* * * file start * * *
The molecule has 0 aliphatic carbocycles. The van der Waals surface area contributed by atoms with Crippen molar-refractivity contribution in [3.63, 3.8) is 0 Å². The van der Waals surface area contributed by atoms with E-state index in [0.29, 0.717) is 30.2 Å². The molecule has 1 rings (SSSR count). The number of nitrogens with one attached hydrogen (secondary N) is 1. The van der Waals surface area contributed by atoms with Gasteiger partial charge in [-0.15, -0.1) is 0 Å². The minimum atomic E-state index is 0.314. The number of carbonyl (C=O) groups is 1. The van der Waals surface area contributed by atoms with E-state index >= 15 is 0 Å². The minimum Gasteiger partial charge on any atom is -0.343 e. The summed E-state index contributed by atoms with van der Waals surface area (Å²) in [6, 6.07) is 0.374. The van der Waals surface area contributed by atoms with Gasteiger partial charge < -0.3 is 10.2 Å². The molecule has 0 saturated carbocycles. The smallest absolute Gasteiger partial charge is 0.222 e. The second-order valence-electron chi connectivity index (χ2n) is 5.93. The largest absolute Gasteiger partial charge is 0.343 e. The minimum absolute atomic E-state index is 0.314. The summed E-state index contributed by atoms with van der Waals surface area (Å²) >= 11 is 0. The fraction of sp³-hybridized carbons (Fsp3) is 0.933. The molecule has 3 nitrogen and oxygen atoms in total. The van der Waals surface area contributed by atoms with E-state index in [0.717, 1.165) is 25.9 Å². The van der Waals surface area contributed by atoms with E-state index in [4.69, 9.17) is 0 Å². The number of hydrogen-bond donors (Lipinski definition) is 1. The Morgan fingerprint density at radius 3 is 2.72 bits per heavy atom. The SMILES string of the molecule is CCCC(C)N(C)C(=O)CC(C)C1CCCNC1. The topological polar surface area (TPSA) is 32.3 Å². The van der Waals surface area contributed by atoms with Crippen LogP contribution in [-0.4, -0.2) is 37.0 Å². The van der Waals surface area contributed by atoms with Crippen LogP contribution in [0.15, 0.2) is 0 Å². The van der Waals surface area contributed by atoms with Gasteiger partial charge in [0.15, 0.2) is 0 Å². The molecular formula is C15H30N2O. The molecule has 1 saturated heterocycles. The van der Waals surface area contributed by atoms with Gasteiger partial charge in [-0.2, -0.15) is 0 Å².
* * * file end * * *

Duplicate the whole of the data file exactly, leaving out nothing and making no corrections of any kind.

The molecule has 0 aliphatic carbocycles. The van der Waals surface area contributed by atoms with Crippen molar-refractivity contribution in [3.63, 3.8) is 0 Å². The van der Waals surface area contributed by atoms with E-state index in [0.29, 0.717) is 30.2 Å². The molecule has 1 rings (SSSR count). The number of nitrogens with one attached hydrogen (secondary N) is 1. The van der Waals surface area contributed by atoms with Gasteiger partial charge in [-0.15, -0.1) is 0 Å². The minimum atomic E-state index is 0.314. The number of carbonyl (C=O) groups is 1. The van der Waals surface area contributed by atoms with E-state index >= 15 is 0 Å². The minimum Gasteiger partial charge on any atom is -0.343 e. The summed E-state index contributed by atoms with van der Waals surface area (Å²) in [6, 6.07) is 0.374. The van der Waals surface area contributed by atoms with Gasteiger partial charge < -0.3 is 10.2 Å². The molecule has 0 saturated carbocycles. The smallest absolute Gasteiger partial charge is 0.222 e. The second-order valence-electron chi connectivity index (χ2n) is 5.93. The largest absolute Gasteiger partial charge is 0.343 e. The minimum absolute atomic E-state index is 0.314. The summed E-state index contributed by atoms with van der Waals surface area (Å²) >= 11 is 0. The fraction of sp³-hybridized carbons (Fsp3) is 0.933. The molecule has 3 nitrogen and oxygen atoms in total. The van der Waals surface area contributed by atoms with E-state index in [0.717, 1.165) is 25.9 Å². The van der Waals surface area contributed by atoms with E-state index in [4.69, 9.17) is 0 Å². The number of hydrogen-bond donors (Lipinski definition) is 1. The Morgan fingerprint density at radius 3 is 2.72 bits per heavy atom. The SMILES string of the molecule is CCCC(C)N(C)C(=O)CC(C)C1CCCNC1. The topological polar surface area (TPSA) is 32.3 Å². The van der Waals surface area contributed by atoms with Crippen LogP contribution in [-0.4, -0.2) is 37.0 Å². The van der Waals surface area contributed by atoms with Crippen LogP contribution in [0.15, 0.2) is 0 Å². The van der Waals surface area contributed by atoms with Gasteiger partial charge in [0.15, 0.2) is 0 Å². The molecular formula is C15H30N2O. The molecule has 1 saturated heterocycles. The van der Waals surface area contributed by atoms with Gasteiger partial charge in [-0.2, -0.15) is 0 Å².